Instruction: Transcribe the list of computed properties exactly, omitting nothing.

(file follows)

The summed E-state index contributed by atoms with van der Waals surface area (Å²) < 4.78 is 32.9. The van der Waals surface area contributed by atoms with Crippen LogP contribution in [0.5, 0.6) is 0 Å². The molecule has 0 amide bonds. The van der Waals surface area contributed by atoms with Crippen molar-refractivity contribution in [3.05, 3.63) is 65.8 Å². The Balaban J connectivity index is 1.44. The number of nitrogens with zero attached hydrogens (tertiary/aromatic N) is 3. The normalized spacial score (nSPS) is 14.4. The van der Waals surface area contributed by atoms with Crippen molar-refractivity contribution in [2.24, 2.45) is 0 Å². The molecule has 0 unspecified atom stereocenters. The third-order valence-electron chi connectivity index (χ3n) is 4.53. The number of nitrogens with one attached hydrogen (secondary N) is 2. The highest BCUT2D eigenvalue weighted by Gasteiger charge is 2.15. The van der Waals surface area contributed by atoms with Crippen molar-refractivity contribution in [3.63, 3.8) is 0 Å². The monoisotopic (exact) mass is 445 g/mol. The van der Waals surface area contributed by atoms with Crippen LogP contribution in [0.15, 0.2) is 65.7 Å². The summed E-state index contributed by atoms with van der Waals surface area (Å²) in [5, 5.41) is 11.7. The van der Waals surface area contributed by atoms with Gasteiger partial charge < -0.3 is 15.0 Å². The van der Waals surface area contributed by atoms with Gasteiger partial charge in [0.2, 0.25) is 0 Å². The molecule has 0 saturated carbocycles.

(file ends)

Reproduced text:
The summed E-state index contributed by atoms with van der Waals surface area (Å²) < 4.78 is 32.9. The van der Waals surface area contributed by atoms with Crippen LogP contribution in [0.5, 0.6) is 0 Å². The molecule has 0 amide bonds. The van der Waals surface area contributed by atoms with Crippen molar-refractivity contribution in [3.05, 3.63) is 65.8 Å². The Balaban J connectivity index is 1.44. The number of nitrogens with zero attached hydrogens (tertiary/aromatic N) is 3. The normalized spacial score (nSPS) is 14.4. The van der Waals surface area contributed by atoms with Crippen molar-refractivity contribution in [2.24, 2.45) is 0 Å². The molecule has 0 unspecified atom stereocenters. The third-order valence-electron chi connectivity index (χ3n) is 4.53. The number of nitrogens with one attached hydrogen (secondary N) is 2. The highest BCUT2D eigenvalue weighted by Gasteiger charge is 2.15. The van der Waals surface area contributed by atoms with Crippen molar-refractivity contribution in [3.63, 3.8) is 0 Å². The monoisotopic (exact) mass is 445 g/mol. The van der Waals surface area contributed by atoms with Crippen LogP contribution in [0.15, 0.2) is 65.7 Å². The summed E-state index contributed by atoms with van der Waals surface area (Å²) in [5, 5.41) is 11.7. The van der Waals surface area contributed by atoms with Gasteiger partial charge < -0.3 is 15.0 Å². The van der Waals surface area contributed by atoms with Gasteiger partial charge in [0.2, 0.25) is 0 Å². The molecule has 0 saturated carbocycles.